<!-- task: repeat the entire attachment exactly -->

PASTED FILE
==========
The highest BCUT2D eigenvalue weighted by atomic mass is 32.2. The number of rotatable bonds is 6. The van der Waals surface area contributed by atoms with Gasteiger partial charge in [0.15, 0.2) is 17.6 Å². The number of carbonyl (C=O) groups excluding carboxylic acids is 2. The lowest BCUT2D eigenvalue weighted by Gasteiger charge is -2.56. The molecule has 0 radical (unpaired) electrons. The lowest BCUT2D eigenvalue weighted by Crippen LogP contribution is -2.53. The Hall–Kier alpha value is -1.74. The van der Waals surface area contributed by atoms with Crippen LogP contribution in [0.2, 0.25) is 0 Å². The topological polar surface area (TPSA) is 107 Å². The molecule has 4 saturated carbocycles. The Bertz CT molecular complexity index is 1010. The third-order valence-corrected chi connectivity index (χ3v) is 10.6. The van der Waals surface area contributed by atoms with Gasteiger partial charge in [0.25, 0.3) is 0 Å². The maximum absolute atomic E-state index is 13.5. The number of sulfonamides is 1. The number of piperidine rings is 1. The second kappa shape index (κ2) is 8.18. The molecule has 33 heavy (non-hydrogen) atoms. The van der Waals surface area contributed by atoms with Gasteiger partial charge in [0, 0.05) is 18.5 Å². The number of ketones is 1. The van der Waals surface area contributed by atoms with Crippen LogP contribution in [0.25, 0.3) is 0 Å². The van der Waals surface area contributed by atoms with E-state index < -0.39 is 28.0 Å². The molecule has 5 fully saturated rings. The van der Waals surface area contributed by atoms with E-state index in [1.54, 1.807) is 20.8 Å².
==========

The highest BCUT2D eigenvalue weighted by atomic mass is 32.2. The number of rotatable bonds is 6. The van der Waals surface area contributed by atoms with Gasteiger partial charge in [0.15, 0.2) is 17.6 Å². The number of carbonyl (C=O) groups excluding carboxylic acids is 2. The lowest BCUT2D eigenvalue weighted by Gasteiger charge is -2.56. The molecule has 0 radical (unpaired) electrons. The lowest BCUT2D eigenvalue weighted by Crippen LogP contribution is -2.53. The Hall–Kier alpha value is -1.74. The van der Waals surface area contributed by atoms with Crippen LogP contribution in [0.2, 0.25) is 0 Å². The topological polar surface area (TPSA) is 107 Å². The molecule has 4 saturated carbocycles. The Bertz CT molecular complexity index is 1010. The third-order valence-corrected chi connectivity index (χ3v) is 10.6. The van der Waals surface area contributed by atoms with Gasteiger partial charge in [0.25, 0.3) is 0 Å². The maximum absolute atomic E-state index is 13.5. The number of sulfonamides is 1. The number of piperidine rings is 1. The second kappa shape index (κ2) is 8.18. The molecule has 33 heavy (non-hydrogen) atoms. The van der Waals surface area contributed by atoms with Gasteiger partial charge in [0, 0.05) is 18.5 Å². The number of ketones is 1. The van der Waals surface area contributed by atoms with Crippen LogP contribution in [0.25, 0.3) is 0 Å². The van der Waals surface area contributed by atoms with E-state index < -0.39 is 28.0 Å². The molecule has 5 fully saturated rings. The van der Waals surface area contributed by atoms with E-state index in [1.54, 1.807) is 20.8 Å².